In lieu of an abstract, here is a brief excerpt of the content:

F I V E Private Dilemmas, Public Strife One ever feels his twoness—an American, a Negro; two souls, two thoughts, two unreconciled strivings; two warring ideals in one dark body, whose dogged strength alone keeps it from being torn asunder. —W. E. B. Du Bois, The Souls of Black Folk, 1903 Dorothy Gaiter was at her desk in the Miami Herald newsroom, reading , as she did each week, the city’s black weekly newspaper when she spotted her name in a column. The director of the Urban League of Greater Miami wrote in his weekly Miami Times column that he had created the “Nigger of the Year Award” and that Gaiter was one of his five nominees. Gaiter, a columnist and member of the Herald’s editorial board, was stunned. The nomination stemmed from a column she had written criticizing City Commissioner Miller Dawkins, the city’s lone black on the city commission who was seeking reelection. In the column dated September 4, 1993, Gaiter had quoted T. Willard Fair, long a prominent fixture in Miami’s black community, saying that Dawkins’s seat was a “black seat” and that the Miami electorate “has always played fair in assisting us in retaining our seat.” Gaiter pointed out that since blacks comprised only a quarter of Miami’s population, they needed to build bridges with whites and Hispanics . But, she said, “the words ‘playing fair’ and ‘giving us victory’ convey a disturbing sense of dependency. They imply a sense of selflessness by Hispanics and ‘Anglos’ to vote with us, to do us a favor. While that selflessness may be a necessary component in community building,| 136 | it cannot be expected always to carry the day for a black candidate. I’m not sure that it should.” Gaiter noted that Dawkins had made it difficult to win white or Hispanic support, and reminded readers that he had refused to allow a white representative of the NAACP to address the city commission, insisting on a black member. She noted that he had also threatened to burn down a Hispanic-run AIDS referral center planned for a black neighborhood. “And how about the time that he traded his vote for better Orange Bowl seats? Will performances like these hurt him? Probably, particularly because they can’t be balanced against a record of good or strong leadership.” In nominating Gaiter for his dubious award, Fair said that Gaiter had acted against the interests of Miami’s black community by publicly criticizing the commission’s lone black incumbent. Over the weeks to come, Gaiter was, like the other four nominees, skewered in a series of devastating profiles in the Miami Times. For Gaiter, the attention the award generated was brutally humiliating. “I would run into well-respected black people in the supermarket and they would say, ‘We’re just so sorry about what happened,’” she said. Finally , after weeks of public ridicule, a reporter from Emerge, a national news magazine, called to inform her that she had indeed been named “Nigger of the Year.” “It was a really ugly thing,” Gaiter recalled. “What really hurt me, and it was painful, was I was disappointed in all of the good people who were whispering what a shame it was instead of speaking out against it. But you get tough.”1 Gaiter’s experience is not an uncommon one for black journalists in the mainstream media who write critically of black people. Rather, the ostracizing of black journalists by prominent members of their own race is an unavoidable consequence of working in the mainstream news media, which African Americans have historically viewed as tools of oppression and degradation. The latitude given blacks who write in the black press—which has resulted in a large body of critical writing on blacks by such luminaries as W. E. B. Du Bois—is not automatically accorded even to crusading blacks in the mainstream media. Their motives and loyalties are immediately suspect given their ties to an institution that has historically denigrated them. Private Dilemmas, Public Strife| 137 | Had Gaiter written her column in a black newspaper, it would not have been viewed as airing dirty laundry, a touchy affair for blacks long sensitive to exposing aspects of their lives that may provoke harsh condemnation from a society that is already insensitive to their plight. Emerge, a monthly news magazine, regularly publishes critical pieces on black public figures. But Gaiter’s remarks about blacks in the Miami Herald...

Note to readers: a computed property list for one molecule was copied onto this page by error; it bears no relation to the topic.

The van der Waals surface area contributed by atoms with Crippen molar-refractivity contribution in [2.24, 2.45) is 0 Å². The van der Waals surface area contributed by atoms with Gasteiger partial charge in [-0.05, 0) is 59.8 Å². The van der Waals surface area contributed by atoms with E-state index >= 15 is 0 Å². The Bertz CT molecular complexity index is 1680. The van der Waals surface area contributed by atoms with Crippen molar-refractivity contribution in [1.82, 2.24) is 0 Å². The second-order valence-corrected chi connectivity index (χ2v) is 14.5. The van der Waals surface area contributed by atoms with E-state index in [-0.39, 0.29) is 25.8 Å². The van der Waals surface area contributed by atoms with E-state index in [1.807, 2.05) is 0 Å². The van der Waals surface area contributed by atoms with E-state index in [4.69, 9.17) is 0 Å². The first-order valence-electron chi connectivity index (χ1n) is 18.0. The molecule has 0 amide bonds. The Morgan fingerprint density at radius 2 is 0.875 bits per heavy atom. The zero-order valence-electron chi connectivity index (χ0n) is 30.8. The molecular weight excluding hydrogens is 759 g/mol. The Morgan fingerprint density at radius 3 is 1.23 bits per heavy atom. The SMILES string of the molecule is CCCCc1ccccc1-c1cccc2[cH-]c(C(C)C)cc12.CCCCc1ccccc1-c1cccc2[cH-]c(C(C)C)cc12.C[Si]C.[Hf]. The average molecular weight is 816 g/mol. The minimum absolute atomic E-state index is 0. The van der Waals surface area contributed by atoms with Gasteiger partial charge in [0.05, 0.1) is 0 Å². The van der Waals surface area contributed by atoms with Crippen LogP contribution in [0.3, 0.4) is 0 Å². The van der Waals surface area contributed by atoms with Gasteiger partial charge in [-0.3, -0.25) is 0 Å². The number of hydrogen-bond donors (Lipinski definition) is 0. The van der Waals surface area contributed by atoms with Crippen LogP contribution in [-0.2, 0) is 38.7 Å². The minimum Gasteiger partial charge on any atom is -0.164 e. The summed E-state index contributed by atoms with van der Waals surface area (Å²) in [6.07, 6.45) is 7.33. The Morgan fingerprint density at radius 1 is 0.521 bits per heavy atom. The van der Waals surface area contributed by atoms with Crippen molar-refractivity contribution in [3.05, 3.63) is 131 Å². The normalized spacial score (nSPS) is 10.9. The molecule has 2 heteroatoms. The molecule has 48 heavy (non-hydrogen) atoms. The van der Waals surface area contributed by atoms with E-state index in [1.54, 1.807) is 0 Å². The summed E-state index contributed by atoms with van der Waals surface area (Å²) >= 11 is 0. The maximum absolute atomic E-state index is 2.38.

pdf

Additional Information

ISBN
9780814759134
Print ISBN
9780814757994
MARC Record
OCLC
55638550
Pages
284
Launched on MUSE
2012-01-01
Language
English
Open Access
N
Back To Top

This website uses cookies to ensure you get the best experience on our website. Without cookies your experience may not be seamless.